Too Much Good

We have nothing but time on our hands. It’s an odd predicament after owning a farm the past 14 years. We aren’t accustomed to this kind of idleness and since we’re still waiting to move into our new house (T minus three weeks and counting), the situation can sometimes be a little vexing, particularly for Former Farmer John. Without a farm to work or a garden to putter around in, unless we make some sort of plans otherwise, he tends to mostly wander the house with a pained expression on his face.

The happy consequence of our current dilemma is that it has forced us to explore. While we would have checked out the local attractions regardless of our housing situation, doing so wouldn’t have held the same urgency if we’d been busying ourselves with the chore of unpacking. As impatient as we are to move to the new house, at least we’ve had more opportunity to experience some of the beauty this area has to offer.

And oh my, it offers a lot.

Lena Lake

After hiking through some truly lovely state parks nearby, we’ve recently branched out a tad farther, both to the Olympic National Forest (one hour away) and the Olympic National Park (an hour-and-a-half). It sometimes seems as if each hike is more astounding than the next, until we look back on a prior adventure and recall how it took our breaths away, as well. It’s a bit overwhelming. In fact, during our latest hike along Lake Crescent in the Olympic National Park, after we’d begun our ritual oohing and aahing over the magnificence of it all, John declared he almost couldn’t stand any more beauty. He claimed he needed something to ground him, to bring him back to reality.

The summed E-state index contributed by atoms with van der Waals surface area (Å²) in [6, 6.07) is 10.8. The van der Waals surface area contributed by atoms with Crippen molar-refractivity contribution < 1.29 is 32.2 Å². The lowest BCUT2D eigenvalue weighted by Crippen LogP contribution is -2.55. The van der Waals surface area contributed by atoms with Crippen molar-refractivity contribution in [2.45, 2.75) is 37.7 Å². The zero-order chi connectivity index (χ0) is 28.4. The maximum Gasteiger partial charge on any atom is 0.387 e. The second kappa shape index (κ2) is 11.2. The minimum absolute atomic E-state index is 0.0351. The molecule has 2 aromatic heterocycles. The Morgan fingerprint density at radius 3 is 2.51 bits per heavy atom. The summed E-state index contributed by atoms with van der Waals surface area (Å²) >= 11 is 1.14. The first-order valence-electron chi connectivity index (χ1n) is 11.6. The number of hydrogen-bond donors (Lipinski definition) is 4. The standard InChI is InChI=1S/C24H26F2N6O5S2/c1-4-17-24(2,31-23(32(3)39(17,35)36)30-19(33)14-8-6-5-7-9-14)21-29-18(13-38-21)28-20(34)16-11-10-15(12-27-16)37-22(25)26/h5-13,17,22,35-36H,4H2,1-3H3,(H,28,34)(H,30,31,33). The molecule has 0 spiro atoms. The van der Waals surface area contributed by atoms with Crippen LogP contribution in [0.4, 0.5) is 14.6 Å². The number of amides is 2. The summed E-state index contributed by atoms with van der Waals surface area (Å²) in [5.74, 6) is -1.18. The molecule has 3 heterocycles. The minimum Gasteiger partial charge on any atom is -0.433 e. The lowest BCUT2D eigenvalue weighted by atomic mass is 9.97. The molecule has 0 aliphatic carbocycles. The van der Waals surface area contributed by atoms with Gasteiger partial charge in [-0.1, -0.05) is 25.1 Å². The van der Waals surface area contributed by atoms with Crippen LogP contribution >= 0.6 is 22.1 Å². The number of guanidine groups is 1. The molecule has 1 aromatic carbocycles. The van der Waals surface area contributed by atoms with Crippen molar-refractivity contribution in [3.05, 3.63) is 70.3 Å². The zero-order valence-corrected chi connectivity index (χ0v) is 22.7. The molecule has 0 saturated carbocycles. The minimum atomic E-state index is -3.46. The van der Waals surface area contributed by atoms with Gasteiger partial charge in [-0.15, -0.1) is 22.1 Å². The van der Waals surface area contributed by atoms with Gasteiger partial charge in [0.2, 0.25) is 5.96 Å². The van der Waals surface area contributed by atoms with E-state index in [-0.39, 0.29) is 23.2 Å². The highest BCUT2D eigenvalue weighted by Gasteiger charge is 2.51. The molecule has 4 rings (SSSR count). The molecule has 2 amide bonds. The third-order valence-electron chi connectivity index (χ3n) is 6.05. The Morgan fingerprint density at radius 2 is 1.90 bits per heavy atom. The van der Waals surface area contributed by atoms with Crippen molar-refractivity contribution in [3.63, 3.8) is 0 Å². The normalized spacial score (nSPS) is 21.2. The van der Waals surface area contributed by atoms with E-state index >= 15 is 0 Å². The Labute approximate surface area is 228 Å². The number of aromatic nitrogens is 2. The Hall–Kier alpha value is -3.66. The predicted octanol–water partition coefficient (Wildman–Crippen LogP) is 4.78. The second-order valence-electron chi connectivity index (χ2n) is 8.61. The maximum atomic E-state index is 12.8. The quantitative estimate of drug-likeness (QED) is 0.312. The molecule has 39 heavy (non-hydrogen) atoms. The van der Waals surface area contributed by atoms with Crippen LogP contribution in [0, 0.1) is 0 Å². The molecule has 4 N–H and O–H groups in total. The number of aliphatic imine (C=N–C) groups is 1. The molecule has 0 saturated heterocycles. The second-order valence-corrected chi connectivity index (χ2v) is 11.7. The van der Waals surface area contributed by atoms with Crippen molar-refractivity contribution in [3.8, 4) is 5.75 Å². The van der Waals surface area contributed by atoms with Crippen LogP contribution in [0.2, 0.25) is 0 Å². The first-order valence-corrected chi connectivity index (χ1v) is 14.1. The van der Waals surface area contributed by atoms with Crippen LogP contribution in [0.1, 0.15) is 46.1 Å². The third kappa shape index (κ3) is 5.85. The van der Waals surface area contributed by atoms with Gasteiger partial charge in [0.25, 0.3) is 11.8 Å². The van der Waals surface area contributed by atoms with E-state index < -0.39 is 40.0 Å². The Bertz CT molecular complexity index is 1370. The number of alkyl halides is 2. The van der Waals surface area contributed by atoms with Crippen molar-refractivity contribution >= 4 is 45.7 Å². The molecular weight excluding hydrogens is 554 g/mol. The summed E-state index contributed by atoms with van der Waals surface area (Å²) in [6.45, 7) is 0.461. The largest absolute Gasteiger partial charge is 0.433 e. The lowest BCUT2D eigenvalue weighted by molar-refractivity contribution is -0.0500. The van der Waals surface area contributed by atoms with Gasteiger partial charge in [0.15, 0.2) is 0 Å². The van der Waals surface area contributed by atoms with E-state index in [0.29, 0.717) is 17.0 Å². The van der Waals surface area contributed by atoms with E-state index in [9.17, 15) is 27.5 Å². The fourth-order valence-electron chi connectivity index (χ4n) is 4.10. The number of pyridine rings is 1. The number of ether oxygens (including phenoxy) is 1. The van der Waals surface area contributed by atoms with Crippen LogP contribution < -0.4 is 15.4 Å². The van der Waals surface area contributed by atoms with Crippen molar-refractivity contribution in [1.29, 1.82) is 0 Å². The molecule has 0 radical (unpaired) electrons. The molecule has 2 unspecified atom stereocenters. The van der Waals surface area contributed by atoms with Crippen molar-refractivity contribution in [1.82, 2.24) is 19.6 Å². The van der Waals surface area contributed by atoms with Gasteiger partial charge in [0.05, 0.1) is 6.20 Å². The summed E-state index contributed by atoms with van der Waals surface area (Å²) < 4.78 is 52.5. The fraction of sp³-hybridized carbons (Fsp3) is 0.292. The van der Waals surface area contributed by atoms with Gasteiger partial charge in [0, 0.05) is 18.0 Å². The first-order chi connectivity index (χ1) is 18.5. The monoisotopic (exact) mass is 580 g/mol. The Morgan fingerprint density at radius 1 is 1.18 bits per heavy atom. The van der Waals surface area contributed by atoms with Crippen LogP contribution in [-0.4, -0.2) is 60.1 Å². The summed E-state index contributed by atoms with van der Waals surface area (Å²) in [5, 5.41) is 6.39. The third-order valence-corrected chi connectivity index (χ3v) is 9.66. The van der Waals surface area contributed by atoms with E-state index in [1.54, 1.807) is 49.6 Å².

“I think I need to go visit a landfill,” he sighed.

Soon after, we rounded a bend leading to a clearing with a foot bridge connecting either side of the trail. It was plenty enough to make John forget what he’d just said. Rather than complain about too much grandeur, he snapped a picture instead.

me on bridge

As difficult as it was to leave that spot, we continued on for a while until we felt it prudent to turn around and trek back to the car. When we once again encountered this bridge, we were alarmed to come upon two empty beer cans — one floating in the water out of arm’s reach, the other wedged against the metal railing. John picked that one up, crushed it and stowed it in our cooler bag.

We were horrified. And adding insult to injury was the brand of beer: Coors Light. No personal affront to any Coors Light fans out there, but c’mon, really? The Pacific Northwest is famous for its craft beers. (Not that two discarded empty bottles of Elysian would have been any better, but still.) Then to make matters worse, a few more paces past the bridge I spotted a smoldering cigarette butt.

The grisly discovery of these items was John’s landfill, of course.

Coors Light can

He quickly realized he hadn’t wanted to see something so ugly after all. And although we never ran across the perpetrators of this heinous crime against nature (apparently they walked only far enough to down their beers at the bridge and casually toss aside the remains before turning back), I despised them more and more as John and I trudged back to the trailhead. I have a tenuous relationship with my overall opinion of mankind as it is. This event just about put me over the edge for good.